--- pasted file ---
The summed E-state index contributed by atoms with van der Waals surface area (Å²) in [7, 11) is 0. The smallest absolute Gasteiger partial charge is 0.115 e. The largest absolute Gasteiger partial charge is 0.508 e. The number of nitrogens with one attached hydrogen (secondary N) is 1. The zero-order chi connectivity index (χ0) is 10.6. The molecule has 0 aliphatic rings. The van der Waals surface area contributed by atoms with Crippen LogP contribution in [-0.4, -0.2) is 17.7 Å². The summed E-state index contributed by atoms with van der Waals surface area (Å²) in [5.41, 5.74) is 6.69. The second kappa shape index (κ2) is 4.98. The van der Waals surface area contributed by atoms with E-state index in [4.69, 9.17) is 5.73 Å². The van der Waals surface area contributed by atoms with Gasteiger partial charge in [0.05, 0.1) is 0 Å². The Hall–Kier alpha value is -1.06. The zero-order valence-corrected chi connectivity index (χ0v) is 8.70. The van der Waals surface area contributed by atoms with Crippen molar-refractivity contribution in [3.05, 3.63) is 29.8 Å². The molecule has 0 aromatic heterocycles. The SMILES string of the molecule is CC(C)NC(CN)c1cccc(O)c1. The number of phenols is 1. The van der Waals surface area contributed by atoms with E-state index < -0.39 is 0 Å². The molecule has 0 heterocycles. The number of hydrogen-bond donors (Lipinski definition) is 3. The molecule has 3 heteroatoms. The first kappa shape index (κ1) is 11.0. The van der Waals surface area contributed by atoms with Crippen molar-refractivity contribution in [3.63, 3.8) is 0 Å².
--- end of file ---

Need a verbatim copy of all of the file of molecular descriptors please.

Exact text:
The summed E-state index contributed by atoms with van der Waals surface area (Å²) in [7, 11) is 0. The smallest absolute Gasteiger partial charge is 0.115 e. The largest absolute Gasteiger partial charge is 0.508 e. The number of nitrogens with one attached hydrogen (secondary N) is 1. The zero-order chi connectivity index (χ0) is 10.6. The molecule has 0 aliphatic rings. The van der Waals surface area contributed by atoms with Crippen LogP contribution in [-0.4, -0.2) is 17.7 Å². The summed E-state index contributed by atoms with van der Waals surface area (Å²) in [5.41, 5.74) is 6.69. The second kappa shape index (κ2) is 4.98. The van der Waals surface area contributed by atoms with E-state index in [4.69, 9.17) is 5.73 Å². The van der Waals surface area contributed by atoms with Gasteiger partial charge in [0.05, 0.1) is 0 Å². The Hall–Kier alpha value is -1.06. The zero-order valence-corrected chi connectivity index (χ0v) is 8.70. The van der Waals surface area contributed by atoms with Crippen molar-refractivity contribution in [3.05, 3.63) is 29.8 Å². The molecule has 0 aromatic heterocycles. The SMILES string of the molecule is CC(C)NC(CN)c1cccc(O)c1. The number of phenols is 1. The van der Waals surface area contributed by atoms with E-state index < -0.39 is 0 Å². The molecule has 0 heterocycles. The number of hydrogen-bond donors (Lipinski definition) is 3. The molecule has 3 heteroatoms. The first kappa shape index (κ1) is 11.0. The van der Waals surface area contributed by atoms with Crippen molar-refractivity contribution in [3.63, 3.8) is 0 Å².